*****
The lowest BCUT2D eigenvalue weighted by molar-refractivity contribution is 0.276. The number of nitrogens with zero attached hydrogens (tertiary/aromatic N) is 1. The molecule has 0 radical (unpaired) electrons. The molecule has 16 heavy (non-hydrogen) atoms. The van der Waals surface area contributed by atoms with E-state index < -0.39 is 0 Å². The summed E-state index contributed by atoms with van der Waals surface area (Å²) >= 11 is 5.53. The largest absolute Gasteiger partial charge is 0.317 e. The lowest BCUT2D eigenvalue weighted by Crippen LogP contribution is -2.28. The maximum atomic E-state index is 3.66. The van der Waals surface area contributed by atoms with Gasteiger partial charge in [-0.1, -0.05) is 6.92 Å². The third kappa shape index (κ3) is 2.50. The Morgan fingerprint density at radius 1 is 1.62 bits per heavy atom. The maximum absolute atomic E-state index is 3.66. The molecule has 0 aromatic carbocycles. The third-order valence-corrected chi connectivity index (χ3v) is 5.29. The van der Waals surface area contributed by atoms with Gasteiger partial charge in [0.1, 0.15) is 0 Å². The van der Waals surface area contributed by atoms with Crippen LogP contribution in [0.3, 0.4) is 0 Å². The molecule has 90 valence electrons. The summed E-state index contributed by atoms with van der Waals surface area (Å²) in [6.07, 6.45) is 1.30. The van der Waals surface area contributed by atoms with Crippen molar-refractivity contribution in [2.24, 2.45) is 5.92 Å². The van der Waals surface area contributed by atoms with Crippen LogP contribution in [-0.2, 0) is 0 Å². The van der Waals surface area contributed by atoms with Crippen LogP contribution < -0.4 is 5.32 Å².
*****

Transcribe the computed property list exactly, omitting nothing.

The lowest BCUT2D eigenvalue weighted by molar-refractivity contribution is 0.276. The number of nitrogens with zero attached hydrogens (tertiary/aromatic N) is 1. The molecule has 0 radical (unpaired) electrons. The molecule has 16 heavy (non-hydrogen) atoms. The van der Waals surface area contributed by atoms with E-state index < -0.39 is 0 Å². The summed E-state index contributed by atoms with van der Waals surface area (Å²) >= 11 is 5.53. The largest absolute Gasteiger partial charge is 0.317 e. The lowest BCUT2D eigenvalue weighted by Crippen LogP contribution is -2.28. The maximum atomic E-state index is 3.66. The van der Waals surface area contributed by atoms with Gasteiger partial charge in [-0.1, -0.05) is 6.92 Å². The third kappa shape index (κ3) is 2.50. The Morgan fingerprint density at radius 1 is 1.62 bits per heavy atom. The maximum absolute atomic E-state index is 3.66. The molecule has 0 aromatic carbocycles. The third-order valence-corrected chi connectivity index (χ3v) is 5.29. The van der Waals surface area contributed by atoms with Gasteiger partial charge in [0.1, 0.15) is 0 Å². The van der Waals surface area contributed by atoms with Crippen LogP contribution in [0.3, 0.4) is 0 Å². The molecule has 90 valence electrons. The summed E-state index contributed by atoms with van der Waals surface area (Å²) in [6.07, 6.45) is 1.30. The van der Waals surface area contributed by atoms with Crippen molar-refractivity contribution in [2.24, 2.45) is 5.92 Å². The van der Waals surface area contributed by atoms with Crippen LogP contribution in [-0.2, 0) is 0 Å². The van der Waals surface area contributed by atoms with Crippen LogP contribution < -0.4 is 5.32 Å².